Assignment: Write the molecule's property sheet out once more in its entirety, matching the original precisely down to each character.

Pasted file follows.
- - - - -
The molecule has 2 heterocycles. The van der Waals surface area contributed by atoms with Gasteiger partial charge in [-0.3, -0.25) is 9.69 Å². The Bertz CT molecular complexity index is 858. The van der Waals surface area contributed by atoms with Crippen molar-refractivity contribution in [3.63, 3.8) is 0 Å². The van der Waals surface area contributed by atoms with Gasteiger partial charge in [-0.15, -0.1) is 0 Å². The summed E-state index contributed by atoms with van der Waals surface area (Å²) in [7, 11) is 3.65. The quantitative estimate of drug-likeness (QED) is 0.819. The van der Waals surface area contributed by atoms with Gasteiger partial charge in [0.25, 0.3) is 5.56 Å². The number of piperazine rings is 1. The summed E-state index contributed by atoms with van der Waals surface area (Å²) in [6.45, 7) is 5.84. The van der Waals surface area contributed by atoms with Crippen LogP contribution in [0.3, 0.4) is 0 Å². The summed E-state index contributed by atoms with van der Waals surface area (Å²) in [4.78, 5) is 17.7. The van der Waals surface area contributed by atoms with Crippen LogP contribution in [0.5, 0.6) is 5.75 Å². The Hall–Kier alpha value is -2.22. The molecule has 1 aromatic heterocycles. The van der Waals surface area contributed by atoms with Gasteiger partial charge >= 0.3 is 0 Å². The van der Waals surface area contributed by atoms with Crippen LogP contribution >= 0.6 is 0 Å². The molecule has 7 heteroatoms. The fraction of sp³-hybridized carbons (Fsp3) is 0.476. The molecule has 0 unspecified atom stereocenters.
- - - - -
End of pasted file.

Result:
The molecule has 2 heterocycles. The van der Waals surface area contributed by atoms with Gasteiger partial charge in [-0.3, -0.25) is 9.69 Å². The Bertz CT molecular complexity index is 858. The van der Waals surface area contributed by atoms with Crippen molar-refractivity contribution in [3.63, 3.8) is 0 Å². The van der Waals surface area contributed by atoms with Gasteiger partial charge in [-0.15, -0.1) is 0 Å². The summed E-state index contributed by atoms with van der Waals surface area (Å²) in [7, 11) is 3.65. The quantitative estimate of drug-likeness (QED) is 0.819. The van der Waals surface area contributed by atoms with Gasteiger partial charge in [0.25, 0.3) is 5.56 Å². The number of piperazine rings is 1. The summed E-state index contributed by atoms with van der Waals surface area (Å²) in [6.45, 7) is 5.84. The van der Waals surface area contributed by atoms with Crippen LogP contribution in [0.3, 0.4) is 0 Å². The summed E-state index contributed by atoms with van der Waals surface area (Å²) in [4.78, 5) is 17.7. The van der Waals surface area contributed by atoms with Crippen LogP contribution in [0.5, 0.6) is 5.75 Å². The Hall–Kier alpha value is -2.22. The molecule has 1 aromatic heterocycles. The van der Waals surface area contributed by atoms with Gasteiger partial charge >= 0.3 is 0 Å². The van der Waals surface area contributed by atoms with Crippen LogP contribution >= 0.6 is 0 Å². The molecule has 7 heteroatoms. The fraction of sp³-hybridized carbons (Fsp3) is 0.476. The molecule has 0 unspecified atom stereocenters.